This undated photo courtesy of NASA shows Thwaites Glacier in Western Antarctica.   A major ice sheet in western Antarctica is melting, and its collapse is predicted to raise global sea level nearly two feet (61 centimeters), scientists said May 12, 2014. Theories of the ice sheet's impending doom have been circulating for some time, and a study in the journal Science said the process is now expected to take between 200 and 1,000 years. The thinning of the ice is likely related to global warming, said the study which was funded by NASA and the National Science Foundation. Airborne radar measurements of the West Antarctic ice sheet allowed scientists to map the underlying bedrock of Thwaites Glacier. AFP PHOTO/NASA/HANDOUT  = RESTRICTED TO EDITORIAL USE - MANDATORY CREDIT "AFP PHOTO / NASA / HANDOUT" - NO MARKETING NO ADVERTISING CAMPAIGNS - NO A LA CARTE SALES/DISTRIBUTED AS A SERVICE TO CLIENTS =    

This Nasa image shows Thwaites Glacier in Western Antarctica. A major ice sheet in western Antarctica is melting, and its collapse is predicted to raise global sea level nearly 61 centimetres, scientiShow more

Will rising waters leave Abu Dhabi under water? Scientists seek answers

As countries map out strategies to mitigate the devastating impact of climate change on coastlines, one question looms: how much will sea levels rise?

Could Hamdan Street be under a metre or three of water by the end of next century? And when sea levels rise, how quickly will it happen?

The answer lies in the interaction between ice sheets and oceans – yet at the moment, the impact on global sea levels is unknown. To understand what happens at the tumultuous boundary between ice and sea, answers can be found in the abstract.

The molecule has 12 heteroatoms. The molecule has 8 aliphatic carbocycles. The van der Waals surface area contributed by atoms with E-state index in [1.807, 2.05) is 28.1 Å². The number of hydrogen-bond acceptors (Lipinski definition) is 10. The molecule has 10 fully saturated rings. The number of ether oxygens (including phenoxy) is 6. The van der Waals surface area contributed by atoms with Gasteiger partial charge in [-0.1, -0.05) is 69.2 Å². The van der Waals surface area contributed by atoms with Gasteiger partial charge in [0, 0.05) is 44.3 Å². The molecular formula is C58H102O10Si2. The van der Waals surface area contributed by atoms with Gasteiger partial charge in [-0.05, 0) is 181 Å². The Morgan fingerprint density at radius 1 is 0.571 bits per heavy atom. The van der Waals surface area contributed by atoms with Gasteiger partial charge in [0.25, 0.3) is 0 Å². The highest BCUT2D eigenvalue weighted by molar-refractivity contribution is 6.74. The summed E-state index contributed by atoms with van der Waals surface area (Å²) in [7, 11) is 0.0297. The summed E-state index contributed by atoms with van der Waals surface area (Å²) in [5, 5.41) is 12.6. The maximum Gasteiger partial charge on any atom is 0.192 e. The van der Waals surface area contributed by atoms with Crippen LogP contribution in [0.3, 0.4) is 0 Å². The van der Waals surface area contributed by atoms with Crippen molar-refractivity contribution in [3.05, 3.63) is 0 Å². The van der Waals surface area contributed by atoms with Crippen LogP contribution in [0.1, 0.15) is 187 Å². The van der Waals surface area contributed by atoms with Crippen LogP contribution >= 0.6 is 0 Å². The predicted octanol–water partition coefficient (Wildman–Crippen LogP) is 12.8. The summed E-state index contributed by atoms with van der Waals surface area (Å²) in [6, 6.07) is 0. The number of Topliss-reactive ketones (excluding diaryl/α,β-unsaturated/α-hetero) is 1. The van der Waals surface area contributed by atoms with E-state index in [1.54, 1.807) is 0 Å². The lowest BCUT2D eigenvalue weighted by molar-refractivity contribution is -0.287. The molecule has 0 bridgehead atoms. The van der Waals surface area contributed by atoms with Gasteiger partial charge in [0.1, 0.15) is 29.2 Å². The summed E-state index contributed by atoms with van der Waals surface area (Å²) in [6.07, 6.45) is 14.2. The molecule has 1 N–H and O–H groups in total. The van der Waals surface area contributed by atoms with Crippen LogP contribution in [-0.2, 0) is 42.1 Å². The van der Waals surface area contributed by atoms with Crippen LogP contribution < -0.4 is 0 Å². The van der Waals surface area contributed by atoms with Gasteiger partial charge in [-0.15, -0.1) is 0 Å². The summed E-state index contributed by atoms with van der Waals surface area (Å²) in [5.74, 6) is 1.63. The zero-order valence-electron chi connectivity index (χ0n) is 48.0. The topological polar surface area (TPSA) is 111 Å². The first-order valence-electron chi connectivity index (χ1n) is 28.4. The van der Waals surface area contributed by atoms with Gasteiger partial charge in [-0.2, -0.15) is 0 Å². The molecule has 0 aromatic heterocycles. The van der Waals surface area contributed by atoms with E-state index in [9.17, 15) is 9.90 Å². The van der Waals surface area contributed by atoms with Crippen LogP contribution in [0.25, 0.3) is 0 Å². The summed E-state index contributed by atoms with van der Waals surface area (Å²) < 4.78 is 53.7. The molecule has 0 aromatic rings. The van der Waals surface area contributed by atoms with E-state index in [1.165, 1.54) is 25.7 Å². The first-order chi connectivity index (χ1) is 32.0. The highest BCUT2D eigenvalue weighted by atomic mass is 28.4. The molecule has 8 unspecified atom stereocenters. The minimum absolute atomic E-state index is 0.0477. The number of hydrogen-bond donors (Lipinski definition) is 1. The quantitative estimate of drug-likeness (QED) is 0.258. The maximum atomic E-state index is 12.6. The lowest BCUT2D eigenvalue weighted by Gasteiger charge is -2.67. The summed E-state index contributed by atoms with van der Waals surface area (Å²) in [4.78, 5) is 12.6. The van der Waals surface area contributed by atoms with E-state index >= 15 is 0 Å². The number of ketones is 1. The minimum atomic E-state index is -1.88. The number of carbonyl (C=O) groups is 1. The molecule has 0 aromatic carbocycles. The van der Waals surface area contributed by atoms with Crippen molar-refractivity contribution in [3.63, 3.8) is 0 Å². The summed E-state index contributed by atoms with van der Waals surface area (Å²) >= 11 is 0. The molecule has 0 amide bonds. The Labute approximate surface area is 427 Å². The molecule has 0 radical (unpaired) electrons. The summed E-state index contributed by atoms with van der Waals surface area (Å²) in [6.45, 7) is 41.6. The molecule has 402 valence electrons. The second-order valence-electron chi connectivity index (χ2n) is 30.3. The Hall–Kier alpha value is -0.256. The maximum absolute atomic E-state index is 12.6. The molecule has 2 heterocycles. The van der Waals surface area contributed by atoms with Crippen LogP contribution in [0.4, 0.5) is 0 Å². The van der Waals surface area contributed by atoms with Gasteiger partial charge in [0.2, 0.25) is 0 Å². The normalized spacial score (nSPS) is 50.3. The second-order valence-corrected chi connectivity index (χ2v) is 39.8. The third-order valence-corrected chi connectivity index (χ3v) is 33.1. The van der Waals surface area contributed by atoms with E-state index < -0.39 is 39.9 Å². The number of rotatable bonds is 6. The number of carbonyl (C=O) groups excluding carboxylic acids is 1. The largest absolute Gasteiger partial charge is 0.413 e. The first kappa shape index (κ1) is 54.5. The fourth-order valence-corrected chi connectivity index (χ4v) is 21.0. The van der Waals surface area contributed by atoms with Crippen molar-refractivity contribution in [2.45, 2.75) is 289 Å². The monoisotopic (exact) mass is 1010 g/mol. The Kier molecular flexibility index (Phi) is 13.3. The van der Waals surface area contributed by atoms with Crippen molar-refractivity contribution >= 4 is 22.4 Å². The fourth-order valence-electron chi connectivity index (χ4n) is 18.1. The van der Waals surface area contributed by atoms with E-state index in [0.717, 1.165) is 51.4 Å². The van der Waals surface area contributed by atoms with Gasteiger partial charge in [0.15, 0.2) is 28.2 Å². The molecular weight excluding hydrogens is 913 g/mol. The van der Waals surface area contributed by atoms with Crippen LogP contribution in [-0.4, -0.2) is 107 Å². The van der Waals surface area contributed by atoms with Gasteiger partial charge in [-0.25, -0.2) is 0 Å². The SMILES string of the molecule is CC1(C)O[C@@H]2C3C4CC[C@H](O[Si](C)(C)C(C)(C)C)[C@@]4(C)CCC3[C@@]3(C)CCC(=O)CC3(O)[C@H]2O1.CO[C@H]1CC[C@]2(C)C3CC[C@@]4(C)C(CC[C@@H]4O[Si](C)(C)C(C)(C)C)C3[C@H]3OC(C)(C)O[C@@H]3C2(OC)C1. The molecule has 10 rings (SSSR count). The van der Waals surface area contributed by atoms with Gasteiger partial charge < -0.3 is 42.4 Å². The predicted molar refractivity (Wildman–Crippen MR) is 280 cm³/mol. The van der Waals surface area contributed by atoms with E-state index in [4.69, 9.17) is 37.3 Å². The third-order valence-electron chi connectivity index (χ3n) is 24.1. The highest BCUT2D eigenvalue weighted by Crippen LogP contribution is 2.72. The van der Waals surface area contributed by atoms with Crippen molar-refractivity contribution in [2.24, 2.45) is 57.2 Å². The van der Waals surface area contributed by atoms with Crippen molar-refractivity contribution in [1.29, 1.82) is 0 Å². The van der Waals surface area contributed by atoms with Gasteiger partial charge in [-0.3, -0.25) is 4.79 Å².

More than 30 of the world’s top climate change mathematicians met this week at New York University Abu Dhabi Institute for a three-day workshop. Their goal was to develop models that explain how ice sheets and oceans interact at the West Antarctic Ice Sheet – this ice sheet drains into glaciers the size of small countries, like the Pine Island Glacier and the Thwaites Glacier, and its future will determine the future shape of our coastlines.

Over the course of three days, with today the last day, the scientists compared ice sheet models and ocean models with the goal of developing detailed models that combine the two.

“The single biggest uncertainty in future estimates of sea levels is to do with how the ice sheet responds to ocean water and the [majority] of climate models don’t consider that influence at all,” said Dr Ben Galton-Fenzi, a senior research scientist with the Australian Antarctic Division.

“Currently they just have some really simple ways of dealing with the influence of climate change on the ice sheet. So we’re trying to understand in greater detail how the ocean drives the melting of the ice, which is a massive problem.”